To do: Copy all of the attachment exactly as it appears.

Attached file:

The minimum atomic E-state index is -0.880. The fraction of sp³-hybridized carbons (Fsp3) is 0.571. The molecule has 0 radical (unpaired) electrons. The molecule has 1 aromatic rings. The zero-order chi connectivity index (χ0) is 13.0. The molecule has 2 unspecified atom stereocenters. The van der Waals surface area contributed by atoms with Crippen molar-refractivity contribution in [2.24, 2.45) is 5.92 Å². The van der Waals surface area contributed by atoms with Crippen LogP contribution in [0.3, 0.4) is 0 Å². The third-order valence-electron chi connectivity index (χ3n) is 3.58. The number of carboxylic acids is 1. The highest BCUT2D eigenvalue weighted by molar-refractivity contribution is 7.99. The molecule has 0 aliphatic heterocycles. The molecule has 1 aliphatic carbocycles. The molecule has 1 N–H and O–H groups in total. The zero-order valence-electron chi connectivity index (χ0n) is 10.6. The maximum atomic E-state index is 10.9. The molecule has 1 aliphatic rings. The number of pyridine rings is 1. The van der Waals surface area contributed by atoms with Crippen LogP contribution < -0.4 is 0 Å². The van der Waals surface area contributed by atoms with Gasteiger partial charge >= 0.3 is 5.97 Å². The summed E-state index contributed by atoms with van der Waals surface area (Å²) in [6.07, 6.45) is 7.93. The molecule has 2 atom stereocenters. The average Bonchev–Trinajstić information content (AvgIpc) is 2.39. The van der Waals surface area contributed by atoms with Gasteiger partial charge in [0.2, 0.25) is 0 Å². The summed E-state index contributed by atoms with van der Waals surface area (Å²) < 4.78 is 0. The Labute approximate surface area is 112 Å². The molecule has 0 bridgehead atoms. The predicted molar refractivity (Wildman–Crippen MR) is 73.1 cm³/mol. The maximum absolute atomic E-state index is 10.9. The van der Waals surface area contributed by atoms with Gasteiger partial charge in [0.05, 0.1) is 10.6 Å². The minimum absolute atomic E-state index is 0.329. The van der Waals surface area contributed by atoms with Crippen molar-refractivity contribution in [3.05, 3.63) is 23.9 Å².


The minimum atomic E-state index is -0.880. The fraction of sp³-hybridized carbons (Fsp3) is 0.571. The molecule has 0 radical (unpaired) electrons. The molecule has 1 aromatic rings. The zero-order chi connectivity index (χ0) is 13.0. The molecule has 2 unspecified atom stereocenters. The van der Waals surface area contributed by atoms with Crippen molar-refractivity contribution in [2.24, 2.45) is 5.92 Å². The van der Waals surface area contributed by atoms with Crippen LogP contribution in [0.3, 0.4) is 0 Å². The third-order valence-electron chi connectivity index (χ3n) is 3.58. The number of carboxylic acids is 1. The highest BCUT2D eigenvalue weighted by molar-refractivity contribution is 7.99. The molecule has 0 aliphatic heterocycles. The molecule has 1 aliphatic carbocycles. The molecule has 1 N–H and O–H groups in total. The zero-order valence-electron chi connectivity index (χ0n) is 10.6. The maximum atomic E-state index is 10.9. The molecule has 1 aliphatic rings. The number of pyridine rings is 1. The van der Waals surface area contributed by atoms with Crippen LogP contribution < -0.4 is 0 Å². The van der Waals surface area contributed by atoms with Gasteiger partial charge >= 0.3 is 5.97 Å². The summed E-state index contributed by atoms with van der Waals surface area (Å²) in [6.07, 6.45) is 7.93. The molecule has 2 atom stereocenters. The average Bonchev–Trinajstić information content (AvgIpc) is 2.39. The van der Waals surface area contributed by atoms with Gasteiger partial charge in [0.2, 0.25) is 0 Å². The summed E-state index contributed by atoms with van der Waals surface area (Å²) < 4.78 is 0. The Labute approximate surface area is 112 Å². The molecule has 0 bridgehead atoms. The predicted molar refractivity (Wildman–Crippen MR) is 73.1 cm³/mol. The maximum absolute atomic E-state index is 10.9. The van der Waals surface area contributed by atoms with Gasteiger partial charge in [0.05, 0.1) is 10.6 Å². The minimum absolute atomic E-state index is 0.329. The van der Waals surface area contributed by atoms with Crippen molar-refractivity contribution in [3.05, 3.63) is 23.9 Å².